Just as it takes a village to raise a child, it takes a community to educate a University of Washington Bothell (UW Bothell) student.
On June 8, the school hosted a luncheon to recognize the businesses, organizations and agencies that have contributed to its students’ education.
“I can’t emphasize enough how grateful we are,” Kara Adams, director of community engagement with the school’s Office of Community-Based Learning and Research (CBLR), told event attendees.
The partnerships, Adams said, range from the King County Prosecutor’s Office working with the school’s forensic accounting program to cultural studies students partnering with a local film forum organization.
In addition, she said those partnerships manifest in other forms including organization representatives supervising students’ onsite visits; collaborating with UW Bothell faculty; visiting and speaking in classrooms; participating in career fairs and days of service; and partnering with school programs on grants.
Partnering with businesses and organizations provides a transformational learning experience for UW Bothell students and creates opportunities for faculty research, Adams said. In addition, she said the partnerships help them uphold the school’s public mission as a state institution.
Adams told attendees — who represented more than 50 organizations the school works with — that these partnerships have helped the students become successful in their learning and she hoped that the organizations feel the benefits from the partnerships as well.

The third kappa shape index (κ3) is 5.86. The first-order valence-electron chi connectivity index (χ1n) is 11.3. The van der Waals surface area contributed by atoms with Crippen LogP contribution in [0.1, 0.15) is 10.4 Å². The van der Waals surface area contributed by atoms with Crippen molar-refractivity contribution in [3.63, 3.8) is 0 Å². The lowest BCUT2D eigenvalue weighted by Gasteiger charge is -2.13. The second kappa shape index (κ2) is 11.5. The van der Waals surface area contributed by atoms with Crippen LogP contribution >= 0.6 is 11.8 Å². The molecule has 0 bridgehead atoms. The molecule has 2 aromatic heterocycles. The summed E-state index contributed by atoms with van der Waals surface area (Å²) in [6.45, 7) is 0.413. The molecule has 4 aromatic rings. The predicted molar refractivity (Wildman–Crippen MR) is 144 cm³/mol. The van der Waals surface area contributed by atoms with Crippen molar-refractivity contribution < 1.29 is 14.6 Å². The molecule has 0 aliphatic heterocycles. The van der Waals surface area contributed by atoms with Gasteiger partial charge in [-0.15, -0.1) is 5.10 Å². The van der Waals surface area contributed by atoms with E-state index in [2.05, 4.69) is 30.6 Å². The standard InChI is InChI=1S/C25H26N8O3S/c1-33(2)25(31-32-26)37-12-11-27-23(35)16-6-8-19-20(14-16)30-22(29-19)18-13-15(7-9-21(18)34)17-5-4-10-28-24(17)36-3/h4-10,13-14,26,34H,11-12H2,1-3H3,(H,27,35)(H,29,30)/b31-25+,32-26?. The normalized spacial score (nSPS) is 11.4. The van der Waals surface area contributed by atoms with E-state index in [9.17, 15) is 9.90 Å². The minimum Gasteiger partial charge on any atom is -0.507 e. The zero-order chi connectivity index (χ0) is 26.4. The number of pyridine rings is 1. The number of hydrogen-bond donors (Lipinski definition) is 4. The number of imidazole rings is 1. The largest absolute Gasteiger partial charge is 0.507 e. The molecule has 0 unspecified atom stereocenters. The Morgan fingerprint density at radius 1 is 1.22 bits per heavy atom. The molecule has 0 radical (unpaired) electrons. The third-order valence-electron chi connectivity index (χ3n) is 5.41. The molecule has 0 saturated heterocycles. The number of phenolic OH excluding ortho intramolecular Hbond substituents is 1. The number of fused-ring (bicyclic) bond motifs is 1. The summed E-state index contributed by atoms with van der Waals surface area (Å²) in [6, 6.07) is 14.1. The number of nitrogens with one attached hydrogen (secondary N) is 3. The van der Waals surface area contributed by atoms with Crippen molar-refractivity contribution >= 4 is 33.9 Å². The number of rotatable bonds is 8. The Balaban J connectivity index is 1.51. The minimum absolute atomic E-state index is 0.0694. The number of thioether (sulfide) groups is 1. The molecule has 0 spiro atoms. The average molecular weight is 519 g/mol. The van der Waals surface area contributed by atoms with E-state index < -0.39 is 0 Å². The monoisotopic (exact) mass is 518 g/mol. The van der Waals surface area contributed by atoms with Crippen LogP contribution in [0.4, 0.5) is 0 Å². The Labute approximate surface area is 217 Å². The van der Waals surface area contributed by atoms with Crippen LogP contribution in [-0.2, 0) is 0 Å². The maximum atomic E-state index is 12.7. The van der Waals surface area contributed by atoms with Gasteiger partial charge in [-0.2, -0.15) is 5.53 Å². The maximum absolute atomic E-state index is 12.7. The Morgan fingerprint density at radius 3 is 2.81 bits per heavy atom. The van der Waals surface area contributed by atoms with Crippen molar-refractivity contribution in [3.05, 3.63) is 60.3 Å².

UW Bothell has a total of about 130 community partners.
For K’Leia Wilson, a graduating senior who studied educational studies and community psychology, UW Bothell’s partnerships offer students real-life experience.
Wilson addressed the audience as well and shared some of the experiences she had with Planned Parenthood, the Community Alliance for Global Justice (CAGJ) and Voyager Middle School in Everett — all of which she worked with during her time at UW Bothell.
Through her time with these organizations, the Bothell resident said she has become an active advocate for women, people of color and the LGBT community; attended workshops on climate change and social justice; and has learned the importance of mentorship.
“Your support really helps a lot,” Wilson said in thanking everyone in the room.
She added that these partnerships also provide students with possible off-campus job opportunities. In addition to being able to add real-life experience to their resumes, Wilson said working with outside organizations and agencies also allows students to network with possible employers.
At last week’s event, Adams and CBLR program coordinator Elizabeth Carosso recognized the community partners that have worked with UW Bothell, presenting them with a certificate and notebook.
In addition, presenters also recognized organizations that have partnered with the school for more than five years: YWCA Seneca Emergency Domestic Violence Shelter, Friends of Youth, Green Kirkland Partnership, Moss Adams, Clark Nuber and Sound Salmon Solutions.